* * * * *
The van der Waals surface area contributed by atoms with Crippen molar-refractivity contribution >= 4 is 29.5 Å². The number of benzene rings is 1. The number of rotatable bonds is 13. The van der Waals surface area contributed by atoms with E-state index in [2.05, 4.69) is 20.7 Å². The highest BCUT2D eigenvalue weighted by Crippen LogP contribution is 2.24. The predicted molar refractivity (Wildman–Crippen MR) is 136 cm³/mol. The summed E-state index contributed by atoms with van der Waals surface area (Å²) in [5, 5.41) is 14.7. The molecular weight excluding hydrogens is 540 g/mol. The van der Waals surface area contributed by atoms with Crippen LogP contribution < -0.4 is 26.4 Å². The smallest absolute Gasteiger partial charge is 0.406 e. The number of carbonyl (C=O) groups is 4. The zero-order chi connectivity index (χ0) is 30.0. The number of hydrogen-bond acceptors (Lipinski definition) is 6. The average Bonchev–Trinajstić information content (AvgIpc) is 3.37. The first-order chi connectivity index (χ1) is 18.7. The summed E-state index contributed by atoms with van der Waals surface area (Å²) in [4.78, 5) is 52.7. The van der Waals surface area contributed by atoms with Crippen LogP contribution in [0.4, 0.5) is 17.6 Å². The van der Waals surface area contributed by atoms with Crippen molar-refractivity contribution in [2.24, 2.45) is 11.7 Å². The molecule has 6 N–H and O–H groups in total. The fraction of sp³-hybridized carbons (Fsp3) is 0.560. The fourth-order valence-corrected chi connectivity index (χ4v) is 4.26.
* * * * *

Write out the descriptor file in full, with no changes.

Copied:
The van der Waals surface area contributed by atoms with Crippen molar-refractivity contribution >= 4 is 29.5 Å². The number of benzene rings is 1. The number of rotatable bonds is 13. The van der Waals surface area contributed by atoms with E-state index in [2.05, 4.69) is 20.7 Å². The highest BCUT2D eigenvalue weighted by Crippen LogP contribution is 2.24. The predicted molar refractivity (Wildman–Crippen MR) is 136 cm³/mol. The summed E-state index contributed by atoms with van der Waals surface area (Å²) in [5, 5.41) is 14.7. The molecular weight excluding hydrogens is 540 g/mol. The van der Waals surface area contributed by atoms with Crippen LogP contribution < -0.4 is 26.4 Å². The smallest absolute Gasteiger partial charge is 0.406 e. The number of carbonyl (C=O) groups is 4. The zero-order chi connectivity index (χ0) is 30.0. The number of hydrogen-bond acceptors (Lipinski definition) is 6. The average Bonchev–Trinajstić information content (AvgIpc) is 3.37. The first-order chi connectivity index (χ1) is 18.7. The summed E-state index contributed by atoms with van der Waals surface area (Å²) in [4.78, 5) is 52.7. The van der Waals surface area contributed by atoms with Crippen LogP contribution in [0.4, 0.5) is 17.6 Å². The van der Waals surface area contributed by atoms with Crippen molar-refractivity contribution in [2.24, 2.45) is 11.7 Å². The molecule has 6 N–H and O–H groups in total. The fraction of sp³-hybridized carbons (Fsp3) is 0.560. The fourth-order valence-corrected chi connectivity index (χ4v) is 4.26.